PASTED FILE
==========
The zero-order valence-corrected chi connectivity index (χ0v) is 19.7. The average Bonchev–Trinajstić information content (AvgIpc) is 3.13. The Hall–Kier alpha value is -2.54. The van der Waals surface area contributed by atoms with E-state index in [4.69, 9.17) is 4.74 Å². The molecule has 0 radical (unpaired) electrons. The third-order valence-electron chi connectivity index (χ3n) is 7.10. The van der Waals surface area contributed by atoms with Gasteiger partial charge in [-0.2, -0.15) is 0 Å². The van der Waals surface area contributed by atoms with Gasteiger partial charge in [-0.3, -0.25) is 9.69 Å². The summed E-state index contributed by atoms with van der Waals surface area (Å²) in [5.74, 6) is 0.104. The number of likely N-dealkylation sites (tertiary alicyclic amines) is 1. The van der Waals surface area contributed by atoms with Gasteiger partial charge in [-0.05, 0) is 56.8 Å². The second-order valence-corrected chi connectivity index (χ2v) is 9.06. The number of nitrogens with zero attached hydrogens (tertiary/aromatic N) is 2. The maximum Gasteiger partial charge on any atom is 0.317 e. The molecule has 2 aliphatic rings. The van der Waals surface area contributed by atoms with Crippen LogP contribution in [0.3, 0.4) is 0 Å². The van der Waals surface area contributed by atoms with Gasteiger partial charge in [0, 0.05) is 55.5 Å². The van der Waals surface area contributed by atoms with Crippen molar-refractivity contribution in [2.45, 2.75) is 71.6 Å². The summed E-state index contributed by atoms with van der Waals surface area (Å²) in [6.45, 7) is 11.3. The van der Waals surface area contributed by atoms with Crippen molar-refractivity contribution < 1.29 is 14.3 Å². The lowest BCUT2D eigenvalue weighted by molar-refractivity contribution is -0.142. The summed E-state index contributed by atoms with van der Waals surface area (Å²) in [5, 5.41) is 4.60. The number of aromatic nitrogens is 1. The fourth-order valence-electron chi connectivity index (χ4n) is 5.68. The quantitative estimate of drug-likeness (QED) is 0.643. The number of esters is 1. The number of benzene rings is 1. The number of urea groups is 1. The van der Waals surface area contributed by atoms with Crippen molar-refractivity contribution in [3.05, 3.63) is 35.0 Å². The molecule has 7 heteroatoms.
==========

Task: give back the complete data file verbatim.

The zero-order valence-corrected chi connectivity index (χ0v) is 19.7. The average Bonchev–Trinajstić information content (AvgIpc) is 3.13. The Hall–Kier alpha value is -2.54. The van der Waals surface area contributed by atoms with E-state index in [4.69, 9.17) is 4.74 Å². The molecule has 0 radical (unpaired) electrons. The third-order valence-electron chi connectivity index (χ3n) is 7.10. The van der Waals surface area contributed by atoms with Gasteiger partial charge in [-0.2, -0.15) is 0 Å². The van der Waals surface area contributed by atoms with Gasteiger partial charge in [-0.3, -0.25) is 9.69 Å². The summed E-state index contributed by atoms with van der Waals surface area (Å²) in [5.74, 6) is 0.104. The number of likely N-dealkylation sites (tertiary alicyclic amines) is 1. The van der Waals surface area contributed by atoms with Gasteiger partial charge in [-0.05, 0) is 56.8 Å². The second-order valence-corrected chi connectivity index (χ2v) is 9.06. The number of nitrogens with zero attached hydrogens (tertiary/aromatic N) is 2. The maximum Gasteiger partial charge on any atom is 0.317 e. The molecule has 2 aliphatic rings. The van der Waals surface area contributed by atoms with Crippen LogP contribution in [0.3, 0.4) is 0 Å². The van der Waals surface area contributed by atoms with Gasteiger partial charge in [0, 0.05) is 55.5 Å². The van der Waals surface area contributed by atoms with Crippen molar-refractivity contribution in [2.45, 2.75) is 71.6 Å². The summed E-state index contributed by atoms with van der Waals surface area (Å²) in [6.45, 7) is 11.3. The van der Waals surface area contributed by atoms with Crippen molar-refractivity contribution < 1.29 is 14.3 Å². The lowest BCUT2D eigenvalue weighted by molar-refractivity contribution is -0.142. The summed E-state index contributed by atoms with van der Waals surface area (Å²) in [5, 5.41) is 4.60. The number of aromatic nitrogens is 1. The fourth-order valence-electron chi connectivity index (χ4n) is 5.68. The quantitative estimate of drug-likeness (QED) is 0.643. The number of esters is 1. The number of benzene rings is 1. The number of urea groups is 1. The van der Waals surface area contributed by atoms with Crippen molar-refractivity contribution in [3.05, 3.63) is 35.0 Å². The molecule has 7 heteroatoms.